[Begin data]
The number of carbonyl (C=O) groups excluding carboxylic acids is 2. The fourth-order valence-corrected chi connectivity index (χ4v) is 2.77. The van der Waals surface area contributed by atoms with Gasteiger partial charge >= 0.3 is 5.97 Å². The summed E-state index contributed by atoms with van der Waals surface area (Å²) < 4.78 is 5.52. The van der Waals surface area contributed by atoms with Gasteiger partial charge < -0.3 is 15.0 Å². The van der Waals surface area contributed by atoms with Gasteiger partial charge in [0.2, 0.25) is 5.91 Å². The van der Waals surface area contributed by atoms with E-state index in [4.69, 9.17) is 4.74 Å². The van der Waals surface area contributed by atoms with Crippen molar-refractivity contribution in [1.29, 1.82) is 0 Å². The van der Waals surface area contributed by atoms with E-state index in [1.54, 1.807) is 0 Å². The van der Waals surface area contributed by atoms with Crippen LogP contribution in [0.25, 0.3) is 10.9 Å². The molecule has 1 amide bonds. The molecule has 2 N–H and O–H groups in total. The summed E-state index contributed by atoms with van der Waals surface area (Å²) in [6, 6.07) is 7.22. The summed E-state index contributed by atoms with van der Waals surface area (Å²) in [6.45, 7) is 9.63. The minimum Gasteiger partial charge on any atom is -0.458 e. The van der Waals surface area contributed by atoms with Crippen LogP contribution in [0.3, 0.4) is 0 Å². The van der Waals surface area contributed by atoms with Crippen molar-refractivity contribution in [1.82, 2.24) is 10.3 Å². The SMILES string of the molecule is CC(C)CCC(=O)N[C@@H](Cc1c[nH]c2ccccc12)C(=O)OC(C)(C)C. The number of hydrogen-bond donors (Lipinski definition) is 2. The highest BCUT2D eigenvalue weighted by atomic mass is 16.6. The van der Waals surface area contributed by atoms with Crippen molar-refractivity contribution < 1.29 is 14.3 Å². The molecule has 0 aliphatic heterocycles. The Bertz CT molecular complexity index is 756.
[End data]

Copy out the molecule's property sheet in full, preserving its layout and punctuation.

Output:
The number of carbonyl (C=O) groups excluding carboxylic acids is 2. The fourth-order valence-corrected chi connectivity index (χ4v) is 2.77. The van der Waals surface area contributed by atoms with Gasteiger partial charge >= 0.3 is 5.97 Å². The summed E-state index contributed by atoms with van der Waals surface area (Å²) < 4.78 is 5.52. The van der Waals surface area contributed by atoms with Gasteiger partial charge < -0.3 is 15.0 Å². The van der Waals surface area contributed by atoms with Gasteiger partial charge in [0.2, 0.25) is 5.91 Å². The van der Waals surface area contributed by atoms with E-state index in [4.69, 9.17) is 4.74 Å². The van der Waals surface area contributed by atoms with Crippen molar-refractivity contribution in [1.29, 1.82) is 0 Å². The van der Waals surface area contributed by atoms with E-state index in [1.54, 1.807) is 0 Å². The van der Waals surface area contributed by atoms with Crippen LogP contribution in [0.25, 0.3) is 10.9 Å². The molecule has 1 amide bonds. The molecule has 2 N–H and O–H groups in total. The summed E-state index contributed by atoms with van der Waals surface area (Å²) in [6, 6.07) is 7.22. The summed E-state index contributed by atoms with van der Waals surface area (Å²) in [6.45, 7) is 9.63. The minimum Gasteiger partial charge on any atom is -0.458 e. The van der Waals surface area contributed by atoms with Crippen LogP contribution in [0.3, 0.4) is 0 Å². The van der Waals surface area contributed by atoms with Crippen molar-refractivity contribution in [1.82, 2.24) is 10.3 Å². The SMILES string of the molecule is CC(C)CCC(=O)N[C@@H](Cc1c[nH]c2ccccc12)C(=O)OC(C)(C)C. The number of hydrogen-bond donors (Lipinski definition) is 2. The highest BCUT2D eigenvalue weighted by atomic mass is 16.6. The van der Waals surface area contributed by atoms with Crippen molar-refractivity contribution < 1.29 is 14.3 Å². The molecule has 0 aliphatic heterocycles. The Bertz CT molecular complexity index is 756.